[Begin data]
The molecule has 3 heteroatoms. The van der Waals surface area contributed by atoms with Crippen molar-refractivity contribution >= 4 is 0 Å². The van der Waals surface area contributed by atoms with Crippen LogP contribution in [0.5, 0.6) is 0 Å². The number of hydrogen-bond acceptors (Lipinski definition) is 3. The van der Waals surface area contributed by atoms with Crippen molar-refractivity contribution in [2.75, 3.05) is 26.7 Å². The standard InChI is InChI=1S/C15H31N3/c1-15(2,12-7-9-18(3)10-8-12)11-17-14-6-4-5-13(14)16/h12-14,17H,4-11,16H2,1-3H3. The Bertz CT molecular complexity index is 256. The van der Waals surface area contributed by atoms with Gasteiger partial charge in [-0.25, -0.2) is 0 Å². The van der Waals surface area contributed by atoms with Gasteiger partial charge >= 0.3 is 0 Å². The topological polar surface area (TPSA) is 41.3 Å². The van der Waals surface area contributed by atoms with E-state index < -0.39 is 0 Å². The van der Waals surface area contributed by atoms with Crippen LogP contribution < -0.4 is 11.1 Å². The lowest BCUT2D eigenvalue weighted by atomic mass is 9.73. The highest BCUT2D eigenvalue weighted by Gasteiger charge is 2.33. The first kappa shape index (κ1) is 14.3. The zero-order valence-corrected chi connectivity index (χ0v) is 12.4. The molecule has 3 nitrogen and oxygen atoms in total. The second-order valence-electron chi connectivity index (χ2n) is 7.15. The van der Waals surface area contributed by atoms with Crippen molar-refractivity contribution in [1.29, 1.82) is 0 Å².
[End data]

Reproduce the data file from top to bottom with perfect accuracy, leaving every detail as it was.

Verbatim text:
The molecule has 3 heteroatoms. The van der Waals surface area contributed by atoms with Crippen molar-refractivity contribution >= 4 is 0 Å². The van der Waals surface area contributed by atoms with Crippen LogP contribution in [0.5, 0.6) is 0 Å². The number of hydrogen-bond acceptors (Lipinski definition) is 3. The van der Waals surface area contributed by atoms with Crippen molar-refractivity contribution in [2.75, 3.05) is 26.7 Å². The standard InChI is InChI=1S/C15H31N3/c1-15(2,12-7-9-18(3)10-8-12)11-17-14-6-4-5-13(14)16/h12-14,17H,4-11,16H2,1-3H3. The Bertz CT molecular complexity index is 256. The van der Waals surface area contributed by atoms with Gasteiger partial charge in [-0.25, -0.2) is 0 Å². The van der Waals surface area contributed by atoms with Gasteiger partial charge >= 0.3 is 0 Å². The topological polar surface area (TPSA) is 41.3 Å². The van der Waals surface area contributed by atoms with E-state index < -0.39 is 0 Å². The van der Waals surface area contributed by atoms with Crippen LogP contribution < -0.4 is 11.1 Å². The lowest BCUT2D eigenvalue weighted by atomic mass is 9.73. The highest BCUT2D eigenvalue weighted by Gasteiger charge is 2.33. The first kappa shape index (κ1) is 14.3. The zero-order valence-corrected chi connectivity index (χ0v) is 12.4. The molecule has 3 nitrogen and oxygen atoms in total. The second-order valence-electron chi connectivity index (χ2n) is 7.15. The van der Waals surface area contributed by atoms with Crippen molar-refractivity contribution in [1.29, 1.82) is 0 Å².